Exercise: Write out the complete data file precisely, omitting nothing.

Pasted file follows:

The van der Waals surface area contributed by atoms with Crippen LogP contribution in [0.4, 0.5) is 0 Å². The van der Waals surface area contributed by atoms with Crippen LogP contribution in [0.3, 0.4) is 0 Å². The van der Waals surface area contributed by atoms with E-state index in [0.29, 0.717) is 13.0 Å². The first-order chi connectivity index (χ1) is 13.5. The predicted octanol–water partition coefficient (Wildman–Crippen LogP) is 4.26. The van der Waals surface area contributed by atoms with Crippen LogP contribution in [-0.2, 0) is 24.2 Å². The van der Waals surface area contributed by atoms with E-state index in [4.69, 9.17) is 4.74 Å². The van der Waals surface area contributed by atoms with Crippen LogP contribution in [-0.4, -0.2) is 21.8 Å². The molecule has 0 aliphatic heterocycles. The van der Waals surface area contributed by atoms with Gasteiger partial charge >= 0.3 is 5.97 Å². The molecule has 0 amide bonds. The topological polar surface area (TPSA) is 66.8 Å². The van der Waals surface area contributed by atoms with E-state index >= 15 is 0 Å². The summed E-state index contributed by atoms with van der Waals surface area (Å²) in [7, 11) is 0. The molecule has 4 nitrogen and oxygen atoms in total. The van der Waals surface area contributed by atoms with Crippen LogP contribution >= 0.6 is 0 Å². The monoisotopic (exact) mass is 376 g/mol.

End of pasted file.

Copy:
The van der Waals surface area contributed by atoms with Crippen LogP contribution in [0.4, 0.5) is 0 Å². The van der Waals surface area contributed by atoms with Crippen LogP contribution in [0.3, 0.4) is 0 Å². The van der Waals surface area contributed by atoms with E-state index in [0.29, 0.717) is 13.0 Å². The first-order chi connectivity index (χ1) is 13.5. The predicted octanol–water partition coefficient (Wildman–Crippen LogP) is 4.26. The van der Waals surface area contributed by atoms with Crippen LogP contribution in [-0.2, 0) is 24.2 Å². The van der Waals surface area contributed by atoms with E-state index in [4.69, 9.17) is 4.74 Å². The van der Waals surface area contributed by atoms with Crippen LogP contribution in [-0.4, -0.2) is 21.8 Å². The molecule has 0 aliphatic heterocycles. The van der Waals surface area contributed by atoms with Gasteiger partial charge >= 0.3 is 5.97 Å². The molecule has 0 amide bonds. The topological polar surface area (TPSA) is 66.8 Å². The van der Waals surface area contributed by atoms with E-state index >= 15 is 0 Å². The summed E-state index contributed by atoms with van der Waals surface area (Å²) in [7, 11) is 0. The molecule has 4 nitrogen and oxygen atoms in total. The van der Waals surface area contributed by atoms with Crippen LogP contribution >= 0.6 is 0 Å². The monoisotopic (exact) mass is 376 g/mol.